Players are not obliged to mark and lift their ball as a matter of course unless requested to do so by another player. Don't go lifting your ball once another player has taken their stance, interrupting or delaying their stroke. The onus is on the player to ensure their ball when hit from the green does not hit another ball at rest on the green. If it does it is a two-shot penalty but only in stroke play, there is no penalty in match play  The ball that was moved has to be replaced. The offending ball is played as it lies. A ball must not be lifted when another ball is in motion.   

    Who's turn is it anyway?  A common misconception is that balls lying off the green get played first. Not so, a common courtesy is often afforded to players whose ball is just off the green to "come on" to save time taking out and replacing the flagstick, but the simple rule is the player furthest from the hole has the honour no matter whether their ball is on or off the putting surface. 
    And Finally, Having the Flagstick Tended. The flagstick may be held up or attended for another player no matter where they are on the course and is not limited to just those whose balls lie on the green.  

  • Animal Scrapes

    If your ball comes to rest in an animal scrape you get free relief from the abnormal ground condition, but is this always the case?  A common claim by many players when the ball comes to rest typically against a tree and in an animal scrape, the latter is used to get them out of trouble! But is this always true? 

    Well it depends. Lets look at two examples. 

    The ball comes to rest against a tree, but it is possible to play the ball sideways or backwards including making a stroke with back of the club.  The essential fact is that the ball is playable. Just because the player can't play towards the pin does not qualify for releif. 
    If in this example the ball was also in a scrape relief would be afforded the player without penalty and quite possibly the interferrence of the tree would be removed. A good example of the rules working in the players favour.  In the second example a ball comes to rest against a tree but this time it lies deep within the roots such that no matter how the player approaches it the ball is unplayable and the player must proceed under penalty. The fact that ball is also in a scrape doesn't alter the fact that the ball is unplayable so the abnormal ground condition cannot be used to gain relief from the unplayable lie.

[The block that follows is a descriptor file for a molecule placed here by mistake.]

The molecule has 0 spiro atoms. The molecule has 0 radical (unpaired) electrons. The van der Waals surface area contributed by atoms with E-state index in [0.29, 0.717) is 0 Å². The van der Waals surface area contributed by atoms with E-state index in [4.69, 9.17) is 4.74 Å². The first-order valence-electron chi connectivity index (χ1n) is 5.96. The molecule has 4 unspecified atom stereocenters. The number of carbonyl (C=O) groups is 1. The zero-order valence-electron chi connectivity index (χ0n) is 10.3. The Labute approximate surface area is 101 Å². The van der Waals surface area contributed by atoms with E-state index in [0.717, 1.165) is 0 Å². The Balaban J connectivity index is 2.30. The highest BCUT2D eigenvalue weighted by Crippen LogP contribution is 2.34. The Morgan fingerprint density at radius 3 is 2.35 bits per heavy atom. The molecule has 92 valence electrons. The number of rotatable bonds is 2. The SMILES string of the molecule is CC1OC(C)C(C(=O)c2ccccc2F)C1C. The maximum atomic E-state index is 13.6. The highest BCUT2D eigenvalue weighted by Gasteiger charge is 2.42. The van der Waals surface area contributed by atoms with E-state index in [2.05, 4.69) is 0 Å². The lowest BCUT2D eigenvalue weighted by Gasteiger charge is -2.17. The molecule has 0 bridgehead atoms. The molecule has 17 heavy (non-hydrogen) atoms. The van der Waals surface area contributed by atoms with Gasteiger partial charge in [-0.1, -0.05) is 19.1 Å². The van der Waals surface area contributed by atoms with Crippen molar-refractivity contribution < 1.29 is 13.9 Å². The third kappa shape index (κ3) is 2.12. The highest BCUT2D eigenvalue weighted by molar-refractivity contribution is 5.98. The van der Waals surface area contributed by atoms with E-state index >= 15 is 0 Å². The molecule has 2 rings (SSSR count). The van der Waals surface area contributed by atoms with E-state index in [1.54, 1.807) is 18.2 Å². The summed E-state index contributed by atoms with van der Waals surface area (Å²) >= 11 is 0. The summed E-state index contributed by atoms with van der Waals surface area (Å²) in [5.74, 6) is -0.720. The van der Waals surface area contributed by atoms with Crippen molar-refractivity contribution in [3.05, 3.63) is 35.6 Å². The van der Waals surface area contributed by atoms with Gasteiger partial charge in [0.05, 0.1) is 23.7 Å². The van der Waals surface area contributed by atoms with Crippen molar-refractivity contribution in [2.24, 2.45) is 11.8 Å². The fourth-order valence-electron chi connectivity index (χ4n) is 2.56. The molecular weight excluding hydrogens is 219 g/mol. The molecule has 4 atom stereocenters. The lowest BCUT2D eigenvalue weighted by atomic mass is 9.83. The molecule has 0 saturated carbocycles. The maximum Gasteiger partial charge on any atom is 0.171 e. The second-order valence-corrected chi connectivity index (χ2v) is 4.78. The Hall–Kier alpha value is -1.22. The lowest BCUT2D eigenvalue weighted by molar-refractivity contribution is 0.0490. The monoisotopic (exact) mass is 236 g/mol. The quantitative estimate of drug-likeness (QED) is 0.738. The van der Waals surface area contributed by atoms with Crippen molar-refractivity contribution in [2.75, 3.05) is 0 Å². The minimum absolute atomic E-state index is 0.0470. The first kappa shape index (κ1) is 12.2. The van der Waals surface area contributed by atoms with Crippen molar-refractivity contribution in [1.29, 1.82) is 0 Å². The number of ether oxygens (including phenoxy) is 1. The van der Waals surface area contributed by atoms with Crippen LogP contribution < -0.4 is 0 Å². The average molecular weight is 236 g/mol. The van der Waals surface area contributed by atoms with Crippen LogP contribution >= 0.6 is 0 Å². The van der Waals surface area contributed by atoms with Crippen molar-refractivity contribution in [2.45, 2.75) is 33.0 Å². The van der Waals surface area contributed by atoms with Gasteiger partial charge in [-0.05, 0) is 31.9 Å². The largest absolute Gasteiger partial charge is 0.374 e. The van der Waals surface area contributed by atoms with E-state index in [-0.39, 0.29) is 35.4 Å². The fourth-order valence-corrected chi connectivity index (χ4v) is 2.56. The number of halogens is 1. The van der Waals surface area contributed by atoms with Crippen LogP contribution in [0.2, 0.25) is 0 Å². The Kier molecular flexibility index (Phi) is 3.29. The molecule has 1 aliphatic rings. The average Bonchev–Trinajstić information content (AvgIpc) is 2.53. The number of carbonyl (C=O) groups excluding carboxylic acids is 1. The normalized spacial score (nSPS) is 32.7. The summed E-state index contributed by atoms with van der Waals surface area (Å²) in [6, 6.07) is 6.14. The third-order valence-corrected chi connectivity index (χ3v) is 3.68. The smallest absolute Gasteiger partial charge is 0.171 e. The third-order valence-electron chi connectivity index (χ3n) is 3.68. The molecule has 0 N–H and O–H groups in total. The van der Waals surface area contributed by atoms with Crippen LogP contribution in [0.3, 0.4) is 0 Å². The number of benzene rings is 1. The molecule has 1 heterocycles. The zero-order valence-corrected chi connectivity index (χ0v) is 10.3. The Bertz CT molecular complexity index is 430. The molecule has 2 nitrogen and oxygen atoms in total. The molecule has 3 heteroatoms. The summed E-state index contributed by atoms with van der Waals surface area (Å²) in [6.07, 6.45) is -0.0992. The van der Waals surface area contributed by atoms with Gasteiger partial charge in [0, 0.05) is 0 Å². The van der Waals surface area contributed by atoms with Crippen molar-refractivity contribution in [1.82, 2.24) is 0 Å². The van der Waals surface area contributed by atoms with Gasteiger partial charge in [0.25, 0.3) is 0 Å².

Remember a player can declare a ball unplayable anywhere on the course except in a water hazard. 

  • Balls Lifted or Moved


    The R&A has announced a new local rule for 2017 covering the accidental moving of a ball on a green. See the Local Rule section of this website. But what is accidental and what is the difference between moving a ball and lifting a ball? 
    The following questions were raised by a member recently.
    1. If a ball is lifted without marking it by accident can I replace it for free? 
    2. If a player lifts his ball believing it has been conceded but the opponent says it has not is this accidental and therefore no penalty applies? 
    Accidentally moving a ball would be, for example, striking the ball with the flag stick when removing it from the hole or laying the flagstick down or dropping a piece of your equipment inadvertently on the ball etc. Follow the link below for more examples. 
    Accidental should not be confused with mistakenly lifting the ball as described in the first question, where this is an error on the part of the player who incurs a penalty under Rule 20-1of one stroke. 
    In the second question where the player either misheard or mistook what was said and picked up his ball but cannot be considered as accidental, again this is about a ball being lifted as opposed to being moved.